AlcoholSince alcohol is a legal drug and is so readily available, alcohol abuse has become all too common. Alcohol abuse is characterized by having issues at work, in relationships or with the law due to excessive drinking. The user may even put themselves or others in physical danger by drinking and driving. They demonstrate an inability to stop drinking, and their health, finances and personal life suffer because of their dependence. Unfortunately, millions people in the U.S. are affected by alcohol dependence and abuse issues
Prescription PainkillersPrescription painkillers such as opioids help to ease physical pain and can provide comfort and relief while healing from an injury. However, a troubling number of people in the U.S. have been falling victim to the extremely addictive allure of prescription drugs. Opioid painkillers are in effect a form of heroin, so they can be highly addictive when abused. Prescription drug overdoses have now replaced auto accidents as the top cause of early or accidental death in the U.S.
HeroinHeroin is an illegal drug that is highly addictive. Like opium and morphine, heroin is made of resin from the poppy plant. With prescription drugs like oxycodone now more difficult to procure, an alarming number of people are instead turning to heroin. Another factor in the acceleration of heroin use is the fact that its price has dropped significantly in recent years. With the drug more accessible and its potency higher than ever, heroin’s popularity continues to soar.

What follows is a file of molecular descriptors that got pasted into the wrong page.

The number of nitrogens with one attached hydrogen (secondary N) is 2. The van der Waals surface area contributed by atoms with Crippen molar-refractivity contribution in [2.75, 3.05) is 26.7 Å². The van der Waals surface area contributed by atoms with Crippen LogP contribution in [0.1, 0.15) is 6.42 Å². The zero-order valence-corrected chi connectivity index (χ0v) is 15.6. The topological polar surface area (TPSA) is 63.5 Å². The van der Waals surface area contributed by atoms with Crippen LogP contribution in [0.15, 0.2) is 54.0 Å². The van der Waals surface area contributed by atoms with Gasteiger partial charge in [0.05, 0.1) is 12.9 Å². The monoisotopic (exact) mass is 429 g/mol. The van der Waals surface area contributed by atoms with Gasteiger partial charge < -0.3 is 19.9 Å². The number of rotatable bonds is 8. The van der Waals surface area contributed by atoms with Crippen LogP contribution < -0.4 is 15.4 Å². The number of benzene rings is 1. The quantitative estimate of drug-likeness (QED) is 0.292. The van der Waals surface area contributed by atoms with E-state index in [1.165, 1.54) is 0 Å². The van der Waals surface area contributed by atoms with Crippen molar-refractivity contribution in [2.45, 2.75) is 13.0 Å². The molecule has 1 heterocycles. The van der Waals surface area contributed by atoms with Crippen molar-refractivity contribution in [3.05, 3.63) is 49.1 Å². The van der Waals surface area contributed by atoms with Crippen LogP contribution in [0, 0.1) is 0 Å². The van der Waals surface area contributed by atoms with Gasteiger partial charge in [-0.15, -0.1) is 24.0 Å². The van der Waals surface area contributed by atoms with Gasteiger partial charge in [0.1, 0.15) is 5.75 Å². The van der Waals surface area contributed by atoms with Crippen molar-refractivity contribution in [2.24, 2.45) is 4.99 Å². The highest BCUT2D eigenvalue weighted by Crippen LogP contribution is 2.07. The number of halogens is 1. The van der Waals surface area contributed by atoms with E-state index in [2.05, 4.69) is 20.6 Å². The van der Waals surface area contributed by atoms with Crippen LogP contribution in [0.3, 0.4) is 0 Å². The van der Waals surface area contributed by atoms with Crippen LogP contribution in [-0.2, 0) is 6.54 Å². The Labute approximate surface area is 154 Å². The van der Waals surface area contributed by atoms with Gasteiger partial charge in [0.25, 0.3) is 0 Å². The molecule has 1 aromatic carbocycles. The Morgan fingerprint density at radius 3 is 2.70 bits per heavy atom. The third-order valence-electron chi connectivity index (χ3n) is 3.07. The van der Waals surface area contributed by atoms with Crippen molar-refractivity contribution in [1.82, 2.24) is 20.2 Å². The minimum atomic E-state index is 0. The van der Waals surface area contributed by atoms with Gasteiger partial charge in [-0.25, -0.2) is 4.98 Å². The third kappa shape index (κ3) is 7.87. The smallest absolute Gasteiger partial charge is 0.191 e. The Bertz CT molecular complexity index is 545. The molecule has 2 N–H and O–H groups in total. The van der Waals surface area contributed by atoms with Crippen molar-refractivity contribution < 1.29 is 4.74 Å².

Ecstasy (MDMA)Ecstasy, or “E,” remains one of the most popular recreational drugs on the dance, club and party circuit. It gives a feeling of euphoria and well-being, but over time damages the cells in the brain that produce serotonin. What many users don’t know is that ecstasy pills can also contain other chemicals besides its main component, MDMA. Far too many users of ecstasy aren’t quite sure what exactly is in the pill they’re taking.
InhalantsBecause they are legal and often readily accessible around the home, teenagers have begun sniffing (also known as “huffing”) specific chemicals and household items as a means of getting high. All too often, these young people see “huffing” as a harmless game; however, just one bad experiment with an inhalant can result in brain damage or death.
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